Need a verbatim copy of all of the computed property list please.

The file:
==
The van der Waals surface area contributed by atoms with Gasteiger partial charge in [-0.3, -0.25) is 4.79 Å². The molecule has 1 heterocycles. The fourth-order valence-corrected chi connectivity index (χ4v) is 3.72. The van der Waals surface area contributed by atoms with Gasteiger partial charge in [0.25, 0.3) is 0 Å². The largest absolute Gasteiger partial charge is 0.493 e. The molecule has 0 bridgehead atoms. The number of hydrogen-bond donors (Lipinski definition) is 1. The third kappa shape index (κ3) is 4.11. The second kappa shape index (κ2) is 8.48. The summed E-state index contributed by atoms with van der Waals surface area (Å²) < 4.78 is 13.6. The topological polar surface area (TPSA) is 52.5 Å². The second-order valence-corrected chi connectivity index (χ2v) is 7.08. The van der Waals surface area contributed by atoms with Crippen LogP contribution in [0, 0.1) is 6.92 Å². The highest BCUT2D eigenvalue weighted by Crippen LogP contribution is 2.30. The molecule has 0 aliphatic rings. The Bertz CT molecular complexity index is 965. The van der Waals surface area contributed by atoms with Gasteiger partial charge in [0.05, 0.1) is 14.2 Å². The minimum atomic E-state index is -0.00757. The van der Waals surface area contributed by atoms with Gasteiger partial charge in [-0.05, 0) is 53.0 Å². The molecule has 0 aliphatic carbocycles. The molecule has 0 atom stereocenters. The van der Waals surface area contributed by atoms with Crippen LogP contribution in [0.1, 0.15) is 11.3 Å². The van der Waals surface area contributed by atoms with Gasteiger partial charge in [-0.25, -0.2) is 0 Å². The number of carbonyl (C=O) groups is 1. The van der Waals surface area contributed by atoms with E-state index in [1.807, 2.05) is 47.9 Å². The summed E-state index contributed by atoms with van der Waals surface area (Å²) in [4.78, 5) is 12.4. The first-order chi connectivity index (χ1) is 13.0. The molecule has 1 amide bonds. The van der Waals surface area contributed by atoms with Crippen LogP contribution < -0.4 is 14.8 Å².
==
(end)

The van der Waals surface area contributed by atoms with Gasteiger partial charge in [-0.3, -0.25) is 4.79 Å². The molecule has 1 heterocycles. The fourth-order valence-corrected chi connectivity index (χ4v) is 3.72. The van der Waals surface area contributed by atoms with Gasteiger partial charge in [0.25, 0.3) is 0 Å². The largest absolute Gasteiger partial charge is 0.493 e. The molecule has 0 bridgehead atoms. The number of hydrogen-bond donors (Lipinski definition) is 1. The third kappa shape index (κ3) is 4.11. The second kappa shape index (κ2) is 8.48. The summed E-state index contributed by atoms with van der Waals surface area (Å²) < 4.78 is 13.6. The topological polar surface area (TPSA) is 52.5 Å². The second-order valence-corrected chi connectivity index (χ2v) is 7.08. The van der Waals surface area contributed by atoms with Crippen LogP contribution in [0, 0.1) is 6.92 Å². The highest BCUT2D eigenvalue weighted by Crippen LogP contribution is 2.30. The molecule has 0 aliphatic rings. The Bertz CT molecular complexity index is 965. The van der Waals surface area contributed by atoms with Gasteiger partial charge in [0.05, 0.1) is 14.2 Å². The minimum atomic E-state index is -0.00757. The van der Waals surface area contributed by atoms with Gasteiger partial charge in [-0.05, 0) is 53.0 Å². The molecule has 0 aliphatic carbocycles. The molecule has 0 atom stereocenters. The van der Waals surface area contributed by atoms with Crippen LogP contribution in [0.1, 0.15) is 11.3 Å². The van der Waals surface area contributed by atoms with Gasteiger partial charge in [-0.25, -0.2) is 0 Å². The number of carbonyl (C=O) groups is 1. The van der Waals surface area contributed by atoms with E-state index in [1.807, 2.05) is 47.9 Å². The summed E-state index contributed by atoms with van der Waals surface area (Å²) in [4.78, 5) is 12.4. The first-order chi connectivity index (χ1) is 13.0. The molecule has 1 amide bonds. The van der Waals surface area contributed by atoms with Crippen LogP contribution < -0.4 is 14.8 Å².